The HTC-produced Droid Incredible is a better phone than the first Droid, hands down, but its sales figures are hamstrung by the decision to use a nifty OLED screen. Those screens are in short supply and high demand, which is great news for OLED technologists, but not so good for HTC and Verizon.
That's where the Droid X comes in. Scheduled to hit store shelves on July 15, the X can do everything the Incredible does -- and more. There's a 1-gigahertz OMAP processor from Texas Instruments
According to Andy Rubin, Google VP of engineering, 160,000 Android devices are now activated every day. That's up from 100,000 a month ago, when reports surfaced that Android passed the iPhone in terms of U.S. activations. When the Droid X joins the fracas at the same $200 price point as the practically unavailable Droid Incredible and only $50 above the clearly inferior Droid, I expect those activation numbers to make another leap. And don't forget that Motorola is not the only Android partner to release products in a big way this summer: Samsung seems to have reserved some OLED screens for itself in preparation for an oncoming wave of Galaxy S phones.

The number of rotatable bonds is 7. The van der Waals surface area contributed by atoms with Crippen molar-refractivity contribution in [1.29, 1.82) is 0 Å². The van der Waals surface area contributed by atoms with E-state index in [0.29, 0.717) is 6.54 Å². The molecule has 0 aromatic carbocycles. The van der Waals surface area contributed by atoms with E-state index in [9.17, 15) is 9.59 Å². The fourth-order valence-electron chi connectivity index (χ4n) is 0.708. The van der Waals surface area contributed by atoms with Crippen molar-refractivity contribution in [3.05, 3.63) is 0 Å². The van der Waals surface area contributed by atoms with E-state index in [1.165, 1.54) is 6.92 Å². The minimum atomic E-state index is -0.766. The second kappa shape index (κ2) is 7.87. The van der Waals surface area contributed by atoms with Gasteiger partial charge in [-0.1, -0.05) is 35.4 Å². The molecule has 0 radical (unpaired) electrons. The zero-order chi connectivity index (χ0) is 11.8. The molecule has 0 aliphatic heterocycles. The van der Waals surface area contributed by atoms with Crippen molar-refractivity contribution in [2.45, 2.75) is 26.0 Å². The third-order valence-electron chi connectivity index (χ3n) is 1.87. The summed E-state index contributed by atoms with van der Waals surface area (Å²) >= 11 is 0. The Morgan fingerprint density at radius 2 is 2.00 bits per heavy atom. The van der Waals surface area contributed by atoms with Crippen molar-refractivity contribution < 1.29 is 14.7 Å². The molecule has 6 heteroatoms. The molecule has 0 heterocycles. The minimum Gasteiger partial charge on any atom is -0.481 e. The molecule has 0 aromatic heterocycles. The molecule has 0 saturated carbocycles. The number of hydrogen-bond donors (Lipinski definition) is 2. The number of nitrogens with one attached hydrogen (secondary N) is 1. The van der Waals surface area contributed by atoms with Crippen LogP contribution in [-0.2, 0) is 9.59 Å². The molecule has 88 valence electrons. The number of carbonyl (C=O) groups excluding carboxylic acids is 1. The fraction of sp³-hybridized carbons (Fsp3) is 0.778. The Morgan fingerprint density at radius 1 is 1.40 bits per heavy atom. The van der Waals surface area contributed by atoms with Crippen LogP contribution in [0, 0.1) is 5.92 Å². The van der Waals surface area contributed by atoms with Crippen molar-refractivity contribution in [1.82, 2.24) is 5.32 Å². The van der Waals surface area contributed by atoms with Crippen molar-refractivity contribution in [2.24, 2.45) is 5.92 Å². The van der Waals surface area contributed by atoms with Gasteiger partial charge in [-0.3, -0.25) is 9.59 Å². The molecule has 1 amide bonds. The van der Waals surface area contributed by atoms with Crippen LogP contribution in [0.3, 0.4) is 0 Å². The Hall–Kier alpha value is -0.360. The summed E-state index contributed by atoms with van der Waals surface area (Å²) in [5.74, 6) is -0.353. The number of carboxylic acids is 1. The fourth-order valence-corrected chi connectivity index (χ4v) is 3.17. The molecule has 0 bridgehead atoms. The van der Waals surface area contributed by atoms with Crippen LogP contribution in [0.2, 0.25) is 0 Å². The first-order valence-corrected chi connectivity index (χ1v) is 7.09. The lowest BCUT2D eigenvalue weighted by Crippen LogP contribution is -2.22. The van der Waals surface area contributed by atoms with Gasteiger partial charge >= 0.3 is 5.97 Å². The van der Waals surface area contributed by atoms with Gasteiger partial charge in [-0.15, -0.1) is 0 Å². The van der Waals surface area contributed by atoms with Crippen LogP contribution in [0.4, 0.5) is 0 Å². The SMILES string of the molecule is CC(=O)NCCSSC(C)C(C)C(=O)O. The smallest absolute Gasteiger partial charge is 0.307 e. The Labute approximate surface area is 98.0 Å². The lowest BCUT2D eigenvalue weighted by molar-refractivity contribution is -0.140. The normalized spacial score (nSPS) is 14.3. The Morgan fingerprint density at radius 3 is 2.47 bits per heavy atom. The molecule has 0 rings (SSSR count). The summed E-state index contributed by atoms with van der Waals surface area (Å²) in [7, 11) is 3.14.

Motorola has a winner on its hands here, and the glory days of RAZR dominance are coming back if Verizon markets this model as effectively as it pushed the original Droid. The iPhone 4 will outsell the Droid X in any head-to-head comparison, but it stands so alone. Today, I have to explain Android to friends and family in terms of how iPhone-like it is. In a year or two, Android will be so ubiquitous that the explanation might have to go the other way around.
Fool contributor Anders Bylund owns shares in Google, but he holds no other position in any of the companies discussed here. Microsoft is a Motley Fool Inside Value recommendation. Google is a Motley Fool Rule Breakers selection. Apple is a Motley Fool Stock Advisor pick. Motley Fool Options has recommended a diagonal call position on Microsoft. Try any of our Foolish newsletters today, free for 30 days. You can check out Anders' holdings and a concise bio if you like, and The Motley Fool is investors writing for investors.